Parenting OC’s new monthly column will offer obscure places, easy crafts and low-stress, low-cost ways to flow.
Parents are a group of hard-working and often tired people. They earn money to provide a well-furbished home for their families and to surround their children with enriching activities and lessons. They oversee our kids’ homework and schooling and try to keep them on track for the admirable lives that it’s hoped they will lead.
The kids are frequently hard-working and tired as well. The amounts of homework sometimes seem unreal, and their schedules of extracurricular activities and play dates often feel as though they need a personal secretary to manage. As it turns out, parents are those personal secretaries as well.
This is a goal-driven society, and that has led it to accomplish many great things. But where we’re often missing the boat, and where a dozen other countries rank higher than we do, is in putting an equal sense of purpose into the pursuit of real happiness — a sense of lasting well-being that is both joyous and calm — that can be hard to find and maintain while we’re striving to manage everything else going on in life.
Researchers have learned a lot about happiness. The studies show that, once our basic needs are met, we get little long-term happiness from having more possessions or raises or promotions or awards. We might be more efficient with our electronic devices, but aren’t reaping much true happiness from them, and if anything, social media tends to erode our sense of well-being.
Fortunately, studies provide us with some good answers about what does make us happy: Nature is a big one. Novelty. Sunlight. Creativity — not necessarily high-art sculpting, but making things ourselves with our own hands and ideas, which might mean growing our own flowers, tying flies or cooking a wonderful meal. Time spent with people we care about and with whom we feel relaxed. Physical activity that we undertake for enjoyment’s sake.
The goal of this new feature is to introduce a new sense of fun and exploration in your family’s life, in ways that bring lasting joy and memories. It will describe and lay out instructions for the resources, hidden spots and eye-opening activities all around us that will lead to happier parents, less-stressed families and healthier and more creatively fulfilled lives. Most of them will involve little to no cost — including a whole list of free entertainments during the summer.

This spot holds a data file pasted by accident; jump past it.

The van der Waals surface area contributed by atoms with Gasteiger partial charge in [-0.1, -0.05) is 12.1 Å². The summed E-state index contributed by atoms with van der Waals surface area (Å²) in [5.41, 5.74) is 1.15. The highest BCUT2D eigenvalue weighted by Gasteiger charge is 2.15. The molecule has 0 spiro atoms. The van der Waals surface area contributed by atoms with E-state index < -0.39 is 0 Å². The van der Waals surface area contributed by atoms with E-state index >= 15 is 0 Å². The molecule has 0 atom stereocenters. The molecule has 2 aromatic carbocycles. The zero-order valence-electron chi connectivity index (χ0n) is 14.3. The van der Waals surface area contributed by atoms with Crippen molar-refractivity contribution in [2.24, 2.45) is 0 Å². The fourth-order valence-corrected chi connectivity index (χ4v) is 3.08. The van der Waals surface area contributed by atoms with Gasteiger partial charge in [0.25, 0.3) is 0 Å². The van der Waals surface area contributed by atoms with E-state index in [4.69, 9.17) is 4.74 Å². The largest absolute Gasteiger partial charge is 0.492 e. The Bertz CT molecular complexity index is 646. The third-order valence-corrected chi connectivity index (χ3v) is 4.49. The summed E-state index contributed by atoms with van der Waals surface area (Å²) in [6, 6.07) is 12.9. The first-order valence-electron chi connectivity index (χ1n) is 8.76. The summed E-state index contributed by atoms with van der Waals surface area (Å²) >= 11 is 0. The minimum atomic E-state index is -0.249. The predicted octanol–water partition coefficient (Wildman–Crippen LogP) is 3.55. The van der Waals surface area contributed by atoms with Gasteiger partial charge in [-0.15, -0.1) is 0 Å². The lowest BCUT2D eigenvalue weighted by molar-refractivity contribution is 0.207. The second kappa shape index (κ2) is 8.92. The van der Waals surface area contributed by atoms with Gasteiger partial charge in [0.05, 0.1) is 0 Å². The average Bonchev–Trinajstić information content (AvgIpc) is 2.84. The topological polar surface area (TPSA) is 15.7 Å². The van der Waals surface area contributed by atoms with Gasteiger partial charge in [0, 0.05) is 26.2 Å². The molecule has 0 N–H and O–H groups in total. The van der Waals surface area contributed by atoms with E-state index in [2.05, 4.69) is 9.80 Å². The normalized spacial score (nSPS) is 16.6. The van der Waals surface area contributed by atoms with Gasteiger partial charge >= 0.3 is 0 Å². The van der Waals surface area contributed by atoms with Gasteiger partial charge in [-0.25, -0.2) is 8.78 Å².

The idea is for families to get out of their stressful ruts and get out there — to the county’s extraordinary collection of nature spots, to relaxing picnic places, fishing holes, butterfly hangouts, fossil-rich trails and free astronomy nights. Occasionally, it will point you to extraordinary spots within a few hours of the county, perfect for day trips or quick overnights.
Other times, you can get out of a rut right in your own home, with crafts that allow kids to make real, working objects that they’re proud to make a part of family life — candles, bird-seed wreaths and working clay flutes. Here, you will also find projects that give you and your children the opportunity to help the environment, and easy recipes for fun family meals that even toddlers can play a role in producing. There will be ideas for fun, low-stress, low-cost birthday parties; creative homemade costumes for people who are not great with a sewing machine; and fascinating but easy science projects.
Karin Klein and her husband have lived in Orange County for more than 30 years and raised three children here. During many of those years, she covered the county as a journalist at both the Orange County Register and Los Angeles Times.
Karin authored a hiking book, “50 Hikes in Orange County,” that stems from her years of work as a hike leader and certified naturalist for OC Parks; it gives not just trail directions but the lore and natural history of each hike. She also is a naturalist with the county chapter of the American Cetacean Society.
Her adventures had her spend weeks at a remote science station in Arctic Alaska, on a research boat in the fjords of Greenland and in a forest laboratory in central Massachusetts. She has hunted for fossils and volunteered on archaeology digs here and in Arizona.
Readers are welcome to share their great ideas as well. Does your family have a secret spot or a favorite way of getting out of a rut and finding deep and lasting happiness? One way to build community — and more happiness — is to bring more joy to others. Email Karin at firstname.lastname@example.org.